Learning and innovation in enterprises

2012 – This report created by the European Centre for the Development of Vocational Training (CEDEFOP), looks at innovation and learning in enterprises and examines the role that Vocational Education and Training (VET) and learning-conducive working environments play in fostering enterprises’ innovative capacity. It covers the EU-27 plus Norway. Furthermore, it provides an overview of program portfolios in the various European countries and analyses the impacts of publicly funded innovation programs on the innovative ability of organizations.

Main questions

The study addresses questions like the following. What are the links between work organization, workplace learning, training and innovation? How can workplaces be developed that are conducive to learning and innovation? Which types of programs are used to foster the innovative ability of enterprises in Europe?

Some results

The first set of results concern the impact of work organization and learning on innovation.

There seem to be significant positive correlations between learning-intensive forms of work organization and innovation performance, at least at country level. Task complexity seems to have a stronger impact on innovation performance than other characteristics of learning-intensive forms of work organization, such as autonomy of employees.

The results suggest that task complexity and human capital formation in enterprises are the two main driving factors for innovation performance.

The second set of impacts that was explored in this study concerns the effects of publicly funded programs on the innovative ability of organizations. In total, 1 030 publicly funded programs were implemented in the EU-27 and Norway. In the study these programs are clustered along the line of their investments in either human capital, or in organizational structures and processes with a focus on the workplace or on organizational level (business development programs), or in relational capital (involvement in networks) or directly in R&D&I; or specific combinations.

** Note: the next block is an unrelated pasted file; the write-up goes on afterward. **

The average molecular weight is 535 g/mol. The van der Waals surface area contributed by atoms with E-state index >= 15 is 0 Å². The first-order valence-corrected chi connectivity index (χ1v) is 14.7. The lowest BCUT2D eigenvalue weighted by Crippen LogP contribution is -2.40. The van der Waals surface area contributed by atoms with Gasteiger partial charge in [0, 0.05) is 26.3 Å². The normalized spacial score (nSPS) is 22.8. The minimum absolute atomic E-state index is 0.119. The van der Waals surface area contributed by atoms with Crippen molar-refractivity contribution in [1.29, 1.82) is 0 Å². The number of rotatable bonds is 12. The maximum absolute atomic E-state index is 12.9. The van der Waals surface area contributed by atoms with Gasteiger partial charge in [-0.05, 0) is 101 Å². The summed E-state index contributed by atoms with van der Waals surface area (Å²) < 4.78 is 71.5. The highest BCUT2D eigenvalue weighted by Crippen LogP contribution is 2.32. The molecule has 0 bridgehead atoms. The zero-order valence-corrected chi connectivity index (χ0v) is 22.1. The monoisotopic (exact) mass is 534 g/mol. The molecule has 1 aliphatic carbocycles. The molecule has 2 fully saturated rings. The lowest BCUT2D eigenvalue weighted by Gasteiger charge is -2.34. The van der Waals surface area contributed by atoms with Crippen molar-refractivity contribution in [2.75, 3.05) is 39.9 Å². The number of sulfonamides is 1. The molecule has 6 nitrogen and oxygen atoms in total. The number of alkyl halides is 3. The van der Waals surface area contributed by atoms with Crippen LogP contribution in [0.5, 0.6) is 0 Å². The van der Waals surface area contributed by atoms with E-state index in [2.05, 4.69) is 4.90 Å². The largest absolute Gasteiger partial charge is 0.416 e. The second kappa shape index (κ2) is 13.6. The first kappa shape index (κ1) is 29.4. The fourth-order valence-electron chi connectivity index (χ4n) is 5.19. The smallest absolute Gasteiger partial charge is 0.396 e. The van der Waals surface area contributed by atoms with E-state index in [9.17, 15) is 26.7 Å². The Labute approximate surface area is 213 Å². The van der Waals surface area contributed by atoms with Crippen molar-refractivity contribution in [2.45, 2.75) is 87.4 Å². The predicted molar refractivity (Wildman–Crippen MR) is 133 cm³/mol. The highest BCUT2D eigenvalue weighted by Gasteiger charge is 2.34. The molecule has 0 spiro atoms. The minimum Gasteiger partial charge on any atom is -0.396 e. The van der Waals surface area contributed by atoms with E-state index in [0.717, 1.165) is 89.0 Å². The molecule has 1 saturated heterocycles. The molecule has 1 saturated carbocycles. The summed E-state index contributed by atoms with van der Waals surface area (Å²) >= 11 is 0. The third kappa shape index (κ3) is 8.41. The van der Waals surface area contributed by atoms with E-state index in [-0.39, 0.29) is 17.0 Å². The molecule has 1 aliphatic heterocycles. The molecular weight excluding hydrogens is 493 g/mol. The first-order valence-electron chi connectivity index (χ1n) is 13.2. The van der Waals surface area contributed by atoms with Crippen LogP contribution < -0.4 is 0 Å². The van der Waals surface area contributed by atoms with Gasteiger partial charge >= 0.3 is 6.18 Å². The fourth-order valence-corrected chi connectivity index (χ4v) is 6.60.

This analysis was completed with telephone interviews (CATIs) with program managers and program owners and with 10 case studies (extensively described in an annex in the report). The analysis of these qualitative data generally shows that the programs are geared towards and have an impact on the dimensions (human, structural, relational capital) for which they are designed.

Interestingly, the analysis reveals that, in programs exclusively geared towards small and medium-sized enterprises (SMEs), both the expected and actual impacts are greater than those of the other, non-SME-specific programs.


The study’s findings lead to a number of policy recommendations, including:

  • VET-related indicators should be integrated in R&D&I reporting systems.
  • Workplace-centered programs should be developed and implemented; they should be used to raise awareness of and focus attention on the importance of learning-intensive forms of work organization and workplace learning for innovation, as this awareness seems to be lacking in many European countries;
  • The involvement of the social partners, professional and industrial organizations and other intermediaries should be further increased and developed in all types of programs.

Reference: CEDEFOP, Learning and innovation in enterprises. Luxembourg: Publications Office of the European Union, 2012. Research Paper No.27. (See attachment).

Themes: Innovation & Innovation capacity, Talent development

Source: Research Reports